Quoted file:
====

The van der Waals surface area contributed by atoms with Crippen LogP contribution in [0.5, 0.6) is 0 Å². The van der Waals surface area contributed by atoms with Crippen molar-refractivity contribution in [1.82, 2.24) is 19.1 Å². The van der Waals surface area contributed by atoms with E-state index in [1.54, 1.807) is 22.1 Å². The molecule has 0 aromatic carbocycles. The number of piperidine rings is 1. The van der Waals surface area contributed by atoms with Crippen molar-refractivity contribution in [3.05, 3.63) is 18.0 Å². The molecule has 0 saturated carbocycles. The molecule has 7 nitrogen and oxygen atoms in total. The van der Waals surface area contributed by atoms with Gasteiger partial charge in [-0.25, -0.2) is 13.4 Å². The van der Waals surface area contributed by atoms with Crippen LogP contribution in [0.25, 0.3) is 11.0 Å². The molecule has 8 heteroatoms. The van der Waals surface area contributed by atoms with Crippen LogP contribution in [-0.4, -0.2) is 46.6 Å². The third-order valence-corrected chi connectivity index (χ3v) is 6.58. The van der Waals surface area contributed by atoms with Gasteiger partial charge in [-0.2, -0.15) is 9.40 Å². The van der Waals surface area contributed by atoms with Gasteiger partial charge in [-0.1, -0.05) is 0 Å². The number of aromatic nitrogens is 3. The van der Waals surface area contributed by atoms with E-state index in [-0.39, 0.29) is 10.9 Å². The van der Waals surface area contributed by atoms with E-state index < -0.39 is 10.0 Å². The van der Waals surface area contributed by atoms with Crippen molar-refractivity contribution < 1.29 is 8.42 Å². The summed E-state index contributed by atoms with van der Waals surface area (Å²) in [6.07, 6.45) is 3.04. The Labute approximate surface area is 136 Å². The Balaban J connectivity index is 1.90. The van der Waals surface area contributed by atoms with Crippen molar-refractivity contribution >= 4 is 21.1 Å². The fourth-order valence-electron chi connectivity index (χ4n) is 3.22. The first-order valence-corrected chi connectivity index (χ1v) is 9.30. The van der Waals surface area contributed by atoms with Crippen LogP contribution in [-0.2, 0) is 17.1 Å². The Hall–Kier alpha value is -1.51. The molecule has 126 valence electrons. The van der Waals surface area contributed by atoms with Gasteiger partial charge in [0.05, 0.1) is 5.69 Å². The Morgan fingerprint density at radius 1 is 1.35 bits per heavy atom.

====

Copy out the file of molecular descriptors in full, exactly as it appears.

The van der Waals surface area contributed by atoms with Crippen LogP contribution in [0.5, 0.6) is 0 Å². The van der Waals surface area contributed by atoms with Crippen molar-refractivity contribution in [1.82, 2.24) is 19.1 Å². The van der Waals surface area contributed by atoms with E-state index in [1.54, 1.807) is 22.1 Å². The molecule has 0 aromatic carbocycles. The number of piperidine rings is 1. The van der Waals surface area contributed by atoms with Crippen molar-refractivity contribution in [3.05, 3.63) is 18.0 Å². The molecule has 0 saturated carbocycles. The molecule has 7 nitrogen and oxygen atoms in total. The van der Waals surface area contributed by atoms with Gasteiger partial charge in [-0.25, -0.2) is 13.4 Å². The van der Waals surface area contributed by atoms with Crippen LogP contribution in [0.25, 0.3) is 11.0 Å². The molecule has 8 heteroatoms. The van der Waals surface area contributed by atoms with Crippen LogP contribution in [-0.4, -0.2) is 46.6 Å². The third-order valence-corrected chi connectivity index (χ3v) is 6.58. The van der Waals surface area contributed by atoms with Gasteiger partial charge in [-0.2, -0.15) is 9.40 Å². The van der Waals surface area contributed by atoms with Gasteiger partial charge in [-0.1, -0.05) is 0 Å². The number of aromatic nitrogens is 3. The van der Waals surface area contributed by atoms with E-state index in [-0.39, 0.29) is 10.9 Å². The van der Waals surface area contributed by atoms with E-state index < -0.39 is 10.0 Å². The van der Waals surface area contributed by atoms with Crippen molar-refractivity contribution < 1.29 is 8.42 Å². The summed E-state index contributed by atoms with van der Waals surface area (Å²) in [6.07, 6.45) is 3.04. The Labute approximate surface area is 136 Å². The Balaban J connectivity index is 1.90. The van der Waals surface area contributed by atoms with Crippen molar-refractivity contribution >= 4 is 21.1 Å². The fourth-order valence-electron chi connectivity index (χ4n) is 3.22. The first-order valence-corrected chi connectivity index (χ1v) is 9.30. The van der Waals surface area contributed by atoms with Crippen LogP contribution in [-0.2, 0) is 17.1 Å². The Hall–Kier alpha value is -1.51. The molecule has 126 valence electrons. The van der Waals surface area contributed by atoms with Gasteiger partial charge in [0.05, 0.1) is 5.69 Å². The Morgan fingerprint density at radius 1 is 1.35 bits per heavy atom.